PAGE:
After the success of my vanilla Xiang Si cake, I'm thinking of baking another Xiang Si cake again. This time, I like to bake the pandan version. And so for this cake, I have adapted the coconut milk-pandan extraction method and use it to bake with my preferred Xiang Si cake recipe with a little tweak. Instead of baking my usual 16 cm round cake, I doubled the amount of cake batter to bake a 20cm cake assuming that the bigger cake will be taller but I was wrong as all Xiang Si cakes in all sizes turned out to be equally short. Being a typical Xiang Si cake, this cake is indeed very cottony soft. I reckon beating the egg whites to stiff peaks should make the cake slightly taller.
We like both this pandan Xiang Si cake and the pandan chiffon cake that I have baked previously but if we really really have to choose one, my family and I will prefer the tall and fluffy pandan chiffon cake but we don't know why???
|Soft and Cottony Pandan Xiang Si Cake|
|No water but only coconut milk is used to extract pandan juice this time.|
|The only thing to discard is these badly squeezed pandan pulp|
|Making the cake batter|
|Baking this cake can be quite nerve-wrecking.|
|The cake shrunk a little while cooling.|
|Pandan Xiang Si Cake - a short cake with smooth cottony texture and beautiful fragrance|
|Thumbs up and this last slice of cake is for me !|
Here's the recipe mostly adapted from my previous vanilla Xiangsi cake
100g cake flour
1/4 tsp salt
60ml canola oil
60ml coconut milk
(I used Ayam brand light coconut milk)
6 pandan leaves
5 egg yolks (from 60g eggs)
1 whole egg (60g egg)
20g icing sugar
5 egg whites (from 60g eggs)
70g caster sugar
1/4 tsp cream of tartar
Preheat oven to 150°C or 130°C fan force. Grease and line 20cm round cake tin. Prepare 2-3 cups of boiling water at this stage.
For ingredient A:
Using a kitchen scissor, cut 6 fresh pandan leaves into small pieces. Place them into a blender with 45 ml (3 tbsp) coconut milk and process.
Place blitzed pandan over a cheesecloth or anything similar and squeeze out the pandan juice. To minimize wastage of pandan, add another 15ml coconut milk to re-hydrate the dry pandan pulp and squeeze out any leftover pandan juice. If required, top pandan-coconut-milk extract with extra coconut milk to a total volume of 60ml.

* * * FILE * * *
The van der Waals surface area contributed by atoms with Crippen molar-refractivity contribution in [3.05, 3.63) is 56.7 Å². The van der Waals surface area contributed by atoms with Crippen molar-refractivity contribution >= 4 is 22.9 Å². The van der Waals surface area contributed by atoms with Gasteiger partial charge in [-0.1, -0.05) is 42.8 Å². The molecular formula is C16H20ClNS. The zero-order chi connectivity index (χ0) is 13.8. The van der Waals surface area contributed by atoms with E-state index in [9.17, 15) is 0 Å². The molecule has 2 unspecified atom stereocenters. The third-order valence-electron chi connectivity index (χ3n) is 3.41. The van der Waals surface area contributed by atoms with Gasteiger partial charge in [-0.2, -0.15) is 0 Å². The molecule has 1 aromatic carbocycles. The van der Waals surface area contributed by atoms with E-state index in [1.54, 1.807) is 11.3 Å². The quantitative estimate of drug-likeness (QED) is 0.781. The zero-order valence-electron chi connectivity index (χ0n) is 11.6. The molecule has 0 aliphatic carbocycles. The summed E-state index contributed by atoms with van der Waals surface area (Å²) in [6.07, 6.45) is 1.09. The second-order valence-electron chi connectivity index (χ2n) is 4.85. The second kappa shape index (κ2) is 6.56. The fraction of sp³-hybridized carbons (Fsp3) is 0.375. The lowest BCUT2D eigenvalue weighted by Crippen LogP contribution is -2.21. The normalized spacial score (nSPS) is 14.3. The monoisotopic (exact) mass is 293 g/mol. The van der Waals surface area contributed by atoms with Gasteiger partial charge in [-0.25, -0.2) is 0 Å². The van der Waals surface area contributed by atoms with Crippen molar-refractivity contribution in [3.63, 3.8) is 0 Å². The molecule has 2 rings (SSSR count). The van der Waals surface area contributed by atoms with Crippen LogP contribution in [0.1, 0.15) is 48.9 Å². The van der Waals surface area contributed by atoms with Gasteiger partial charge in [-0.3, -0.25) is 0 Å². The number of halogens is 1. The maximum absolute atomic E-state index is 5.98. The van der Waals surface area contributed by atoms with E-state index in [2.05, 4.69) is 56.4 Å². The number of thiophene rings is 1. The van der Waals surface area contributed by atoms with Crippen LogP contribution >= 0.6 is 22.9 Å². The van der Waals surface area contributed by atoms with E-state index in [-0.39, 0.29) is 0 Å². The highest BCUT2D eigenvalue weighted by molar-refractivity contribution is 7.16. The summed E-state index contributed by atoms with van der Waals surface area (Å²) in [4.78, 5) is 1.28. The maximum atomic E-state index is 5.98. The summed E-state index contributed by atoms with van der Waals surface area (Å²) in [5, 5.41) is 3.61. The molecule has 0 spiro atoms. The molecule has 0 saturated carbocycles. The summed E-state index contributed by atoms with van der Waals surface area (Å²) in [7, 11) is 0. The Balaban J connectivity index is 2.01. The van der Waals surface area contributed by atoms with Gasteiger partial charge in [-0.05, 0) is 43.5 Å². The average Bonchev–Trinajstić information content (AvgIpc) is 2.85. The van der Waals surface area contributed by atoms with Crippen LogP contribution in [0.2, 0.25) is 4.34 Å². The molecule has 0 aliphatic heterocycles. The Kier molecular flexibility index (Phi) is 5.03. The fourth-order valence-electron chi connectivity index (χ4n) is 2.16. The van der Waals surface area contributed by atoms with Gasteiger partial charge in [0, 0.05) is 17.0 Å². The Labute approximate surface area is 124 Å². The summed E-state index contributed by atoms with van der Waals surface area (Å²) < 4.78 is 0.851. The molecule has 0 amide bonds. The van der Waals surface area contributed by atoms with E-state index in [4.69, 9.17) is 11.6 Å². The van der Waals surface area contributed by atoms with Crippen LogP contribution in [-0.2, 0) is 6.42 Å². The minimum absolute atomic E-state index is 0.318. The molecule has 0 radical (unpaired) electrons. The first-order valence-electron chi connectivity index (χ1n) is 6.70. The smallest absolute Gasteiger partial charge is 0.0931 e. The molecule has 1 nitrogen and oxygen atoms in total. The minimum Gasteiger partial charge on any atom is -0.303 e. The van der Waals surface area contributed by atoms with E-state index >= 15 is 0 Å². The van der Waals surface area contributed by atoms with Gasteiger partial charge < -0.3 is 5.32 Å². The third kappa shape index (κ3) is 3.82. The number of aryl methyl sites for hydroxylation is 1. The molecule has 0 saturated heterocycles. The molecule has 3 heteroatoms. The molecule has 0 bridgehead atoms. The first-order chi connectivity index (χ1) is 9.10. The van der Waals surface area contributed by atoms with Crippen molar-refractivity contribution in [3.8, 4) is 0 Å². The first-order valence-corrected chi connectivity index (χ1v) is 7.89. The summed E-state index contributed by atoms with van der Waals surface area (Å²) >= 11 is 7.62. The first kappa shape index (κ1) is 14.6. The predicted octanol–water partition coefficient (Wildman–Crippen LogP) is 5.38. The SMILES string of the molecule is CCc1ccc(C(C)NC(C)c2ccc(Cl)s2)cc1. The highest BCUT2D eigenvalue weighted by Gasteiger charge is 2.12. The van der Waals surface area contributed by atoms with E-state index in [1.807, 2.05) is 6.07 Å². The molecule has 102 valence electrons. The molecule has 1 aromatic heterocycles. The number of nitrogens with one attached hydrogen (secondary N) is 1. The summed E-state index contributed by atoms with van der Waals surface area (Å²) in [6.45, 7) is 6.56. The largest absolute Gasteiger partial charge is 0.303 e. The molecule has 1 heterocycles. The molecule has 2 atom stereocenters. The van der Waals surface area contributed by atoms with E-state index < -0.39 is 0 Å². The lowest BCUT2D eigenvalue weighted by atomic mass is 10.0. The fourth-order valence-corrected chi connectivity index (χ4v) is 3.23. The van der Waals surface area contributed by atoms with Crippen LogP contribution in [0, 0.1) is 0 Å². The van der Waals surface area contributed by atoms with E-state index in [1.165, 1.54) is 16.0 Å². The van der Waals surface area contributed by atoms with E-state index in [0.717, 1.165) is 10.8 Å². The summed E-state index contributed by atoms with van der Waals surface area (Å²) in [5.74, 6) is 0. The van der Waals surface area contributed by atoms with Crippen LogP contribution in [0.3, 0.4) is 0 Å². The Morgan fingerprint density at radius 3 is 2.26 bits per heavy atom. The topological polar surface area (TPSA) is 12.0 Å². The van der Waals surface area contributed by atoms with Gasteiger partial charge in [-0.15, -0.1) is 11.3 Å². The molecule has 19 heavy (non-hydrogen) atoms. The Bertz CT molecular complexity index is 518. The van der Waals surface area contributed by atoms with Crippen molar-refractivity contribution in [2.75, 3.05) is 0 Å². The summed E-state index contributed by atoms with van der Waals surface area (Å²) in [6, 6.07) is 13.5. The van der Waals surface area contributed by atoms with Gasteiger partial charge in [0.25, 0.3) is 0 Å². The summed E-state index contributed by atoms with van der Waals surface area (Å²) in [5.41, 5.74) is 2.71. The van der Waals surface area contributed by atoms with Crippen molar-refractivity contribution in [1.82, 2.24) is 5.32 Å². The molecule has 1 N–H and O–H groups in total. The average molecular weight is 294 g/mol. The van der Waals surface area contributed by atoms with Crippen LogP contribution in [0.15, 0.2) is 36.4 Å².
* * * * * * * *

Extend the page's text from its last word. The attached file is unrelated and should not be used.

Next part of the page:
Whisk oil, pandan-coconut-milk mixture, egg yolk and whole egg until frothy.
Sift in flour, salt and icing sugar. Mix well, put aside.
For ingredient B:
Using electric mixer, beat egg white with tartar powder and castor sugar until near stiff peak - *See my opinion on beating egg whites.
Using a spoon, fold mixture B into A by batches until well combined. Pour batter into the prepared cake tin. Tap pan lightly to remove air bubbles.
Pour 2 cups of boiling water into four ramekins and place them below the baking rack at four corners. Cover the pan loosely with a foil and bake the cake at 150°C or 130°C fan forced for 1 hr 15 mins and another 15 mins or longer at 160°C fan forced for the cake develop a nice browning top according to your preference. Note: Over-baking the cake is better than under-baking it!
Invert pan onto a cake rack and allow it to cool completely. Cut with a serrated knife and serve.
*My opinion on beating egg whites for Xiang Si (Ogura):
- First of all before airing my opinion, I have to clarify that I have never taste the real Xiang Si (Ogura) cake from Batu Pahat, Malaysia before. Thus, the technique that I suggest in this post is purely based on my opinion.
- At my first Mocha Xiang Si cake post, I beat my egg white to soft peaks and was advised by Sonia, Nasi Lemak Lover that my egg whites should be beaten to near stiff peaks, not soft peaks which eventually improve my subsequent Vanilla Xiang Si cake and this Pandan Xiang Si cake baking.
- However, I also realise that many bloggers (for example, Aunty Young at this post, Jozelyn at this post and Eileen at this post) beats their egg whites until stiff peaks for Xiang Si cake baking, resulting their cakes to be slightly taller and very spongy.
- In contrast, mine with egg whites beaten to near stiff peaks is not exactly the spongy kind but rather smoother in its texture. Based on my Cotton Soft Japanese Cheesecake baking, I actually like this cake baked in the form of this texture in order to differentiate Xiang Si (Ogura) cake from most typical chiffon cakes.
- I have learned this preference based on what Ju (Little Teochew) mentioned at her Japanese Cheesecake post. Ju notices "foam sponge" texture whenever she uses egg whites beaten to stiff peak and prefers to beat egg whites to soft peaks for less spongy but smoother texture for her Japanese Cheesecake post. Likewise, I like to agree with Ju and did the same for both my Cotton Soft Japanese Cheesecake and Xiang Si (Ogura) cake baking.
- Overall, I like to conclude that the cake texture and egg white beating technique can be subjective to individual taste and preference. Beating egg whites to both near stiff peaks for Xiang Si (Ogura) cake baking is the preferred option for me.
- Amongst all pandan Xiang Si cakes that I have seen, I am most impressed with May's at this post as she has baked hers ultimately with nicely-defined green zebra strips! - Wow!
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